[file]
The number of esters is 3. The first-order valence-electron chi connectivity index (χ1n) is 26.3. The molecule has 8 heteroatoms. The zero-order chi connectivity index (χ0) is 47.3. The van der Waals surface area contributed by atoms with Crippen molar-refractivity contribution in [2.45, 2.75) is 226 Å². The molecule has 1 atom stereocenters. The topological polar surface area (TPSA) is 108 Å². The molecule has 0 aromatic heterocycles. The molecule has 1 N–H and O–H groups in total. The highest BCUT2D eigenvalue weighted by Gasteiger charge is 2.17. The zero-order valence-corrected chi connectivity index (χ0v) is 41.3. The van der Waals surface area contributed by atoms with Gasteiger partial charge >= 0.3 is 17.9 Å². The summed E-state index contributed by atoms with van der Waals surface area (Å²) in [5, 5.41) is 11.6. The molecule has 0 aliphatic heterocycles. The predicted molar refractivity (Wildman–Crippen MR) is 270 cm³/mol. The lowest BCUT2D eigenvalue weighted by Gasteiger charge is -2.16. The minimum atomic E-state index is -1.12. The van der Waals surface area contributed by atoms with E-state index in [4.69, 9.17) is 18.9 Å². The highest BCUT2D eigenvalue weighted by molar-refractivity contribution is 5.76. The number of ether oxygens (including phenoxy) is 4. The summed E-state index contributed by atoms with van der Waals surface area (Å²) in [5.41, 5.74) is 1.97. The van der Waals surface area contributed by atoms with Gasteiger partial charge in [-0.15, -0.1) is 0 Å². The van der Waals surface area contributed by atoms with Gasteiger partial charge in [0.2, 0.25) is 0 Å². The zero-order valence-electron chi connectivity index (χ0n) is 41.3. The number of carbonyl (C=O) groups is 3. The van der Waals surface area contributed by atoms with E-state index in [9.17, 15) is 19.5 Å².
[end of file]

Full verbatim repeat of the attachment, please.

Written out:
The number of esters is 3. The first-order valence-electron chi connectivity index (χ1n) is 26.3. The molecule has 8 heteroatoms. The zero-order chi connectivity index (χ0) is 47.3. The van der Waals surface area contributed by atoms with Crippen molar-refractivity contribution in [2.45, 2.75) is 226 Å². The molecule has 1 atom stereocenters. The topological polar surface area (TPSA) is 108 Å². The molecule has 0 aromatic heterocycles. The molecule has 1 N–H and O–H groups in total. The highest BCUT2D eigenvalue weighted by Gasteiger charge is 2.17. The zero-order valence-corrected chi connectivity index (χ0v) is 41.3. The van der Waals surface area contributed by atoms with Gasteiger partial charge >= 0.3 is 17.9 Å². The summed E-state index contributed by atoms with van der Waals surface area (Å²) in [5, 5.41) is 11.6. The molecule has 0 aliphatic heterocycles. The predicted molar refractivity (Wildman–Crippen MR) is 270 cm³/mol. The lowest BCUT2D eigenvalue weighted by Gasteiger charge is -2.16. The minimum atomic E-state index is -1.12. The van der Waals surface area contributed by atoms with E-state index in [4.69, 9.17) is 18.9 Å². The highest BCUT2D eigenvalue weighted by molar-refractivity contribution is 5.76. The number of ether oxygens (including phenoxy) is 4. The summed E-state index contributed by atoms with van der Waals surface area (Å²) in [5.41, 5.74) is 1.97. The van der Waals surface area contributed by atoms with Gasteiger partial charge in [-0.15, -0.1) is 0 Å². The van der Waals surface area contributed by atoms with Gasteiger partial charge in [0.2, 0.25) is 0 Å². The zero-order valence-electron chi connectivity index (χ0n) is 41.3. The number of carbonyl (C=O) groups is 3. The van der Waals surface area contributed by atoms with E-state index in [9.17, 15) is 19.5 Å².